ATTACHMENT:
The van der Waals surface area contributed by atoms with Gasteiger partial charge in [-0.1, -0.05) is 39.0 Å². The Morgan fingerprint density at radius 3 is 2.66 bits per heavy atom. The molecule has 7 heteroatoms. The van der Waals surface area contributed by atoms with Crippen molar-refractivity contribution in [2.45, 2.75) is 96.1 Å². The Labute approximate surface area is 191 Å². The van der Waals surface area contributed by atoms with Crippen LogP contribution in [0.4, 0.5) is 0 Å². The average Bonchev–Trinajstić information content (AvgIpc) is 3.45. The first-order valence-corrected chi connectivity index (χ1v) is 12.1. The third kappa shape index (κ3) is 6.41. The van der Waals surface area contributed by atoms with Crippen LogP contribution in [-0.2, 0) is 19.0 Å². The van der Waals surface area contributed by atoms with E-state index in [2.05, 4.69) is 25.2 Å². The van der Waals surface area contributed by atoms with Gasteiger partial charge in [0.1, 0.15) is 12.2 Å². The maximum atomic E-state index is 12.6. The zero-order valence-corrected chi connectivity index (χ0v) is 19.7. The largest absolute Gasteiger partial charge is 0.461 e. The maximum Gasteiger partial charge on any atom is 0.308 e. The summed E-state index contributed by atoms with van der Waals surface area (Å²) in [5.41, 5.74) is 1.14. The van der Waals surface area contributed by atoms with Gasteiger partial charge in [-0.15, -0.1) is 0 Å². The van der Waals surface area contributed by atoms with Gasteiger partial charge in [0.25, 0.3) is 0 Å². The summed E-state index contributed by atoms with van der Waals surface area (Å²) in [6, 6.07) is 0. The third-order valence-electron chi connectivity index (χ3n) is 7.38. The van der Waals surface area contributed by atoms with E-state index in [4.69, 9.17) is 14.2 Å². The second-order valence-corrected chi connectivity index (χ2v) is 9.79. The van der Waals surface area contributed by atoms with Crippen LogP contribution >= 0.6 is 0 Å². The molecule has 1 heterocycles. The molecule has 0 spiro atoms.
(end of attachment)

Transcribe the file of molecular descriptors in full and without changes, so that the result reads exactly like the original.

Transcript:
The van der Waals surface area contributed by atoms with Gasteiger partial charge in [-0.1, -0.05) is 39.0 Å². The Morgan fingerprint density at radius 3 is 2.66 bits per heavy atom. The molecule has 7 heteroatoms. The van der Waals surface area contributed by atoms with Crippen molar-refractivity contribution in [2.45, 2.75) is 96.1 Å². The Labute approximate surface area is 191 Å². The van der Waals surface area contributed by atoms with Crippen LogP contribution in [0.4, 0.5) is 0 Å². The average Bonchev–Trinajstić information content (AvgIpc) is 3.45. The first-order valence-corrected chi connectivity index (χ1v) is 12.1. The third kappa shape index (κ3) is 6.41. The van der Waals surface area contributed by atoms with Crippen LogP contribution in [-0.2, 0) is 19.0 Å². The van der Waals surface area contributed by atoms with E-state index in [2.05, 4.69) is 25.2 Å². The van der Waals surface area contributed by atoms with Gasteiger partial charge in [0.1, 0.15) is 12.2 Å². The maximum atomic E-state index is 12.6. The zero-order valence-corrected chi connectivity index (χ0v) is 19.7. The largest absolute Gasteiger partial charge is 0.461 e. The maximum Gasteiger partial charge on any atom is 0.308 e. The summed E-state index contributed by atoms with van der Waals surface area (Å²) in [5.41, 5.74) is 1.14. The van der Waals surface area contributed by atoms with Gasteiger partial charge in [-0.15, -0.1) is 0 Å². The van der Waals surface area contributed by atoms with Gasteiger partial charge in [0.25, 0.3) is 0 Å². The summed E-state index contributed by atoms with van der Waals surface area (Å²) in [6, 6.07) is 0. The third-order valence-electron chi connectivity index (χ3n) is 7.38. The van der Waals surface area contributed by atoms with E-state index in [4.69, 9.17) is 14.2 Å². The second-order valence-corrected chi connectivity index (χ2v) is 9.79. The van der Waals surface area contributed by atoms with Crippen LogP contribution >= 0.6 is 0 Å². The molecule has 1 heterocycles. The molecule has 0 spiro atoms.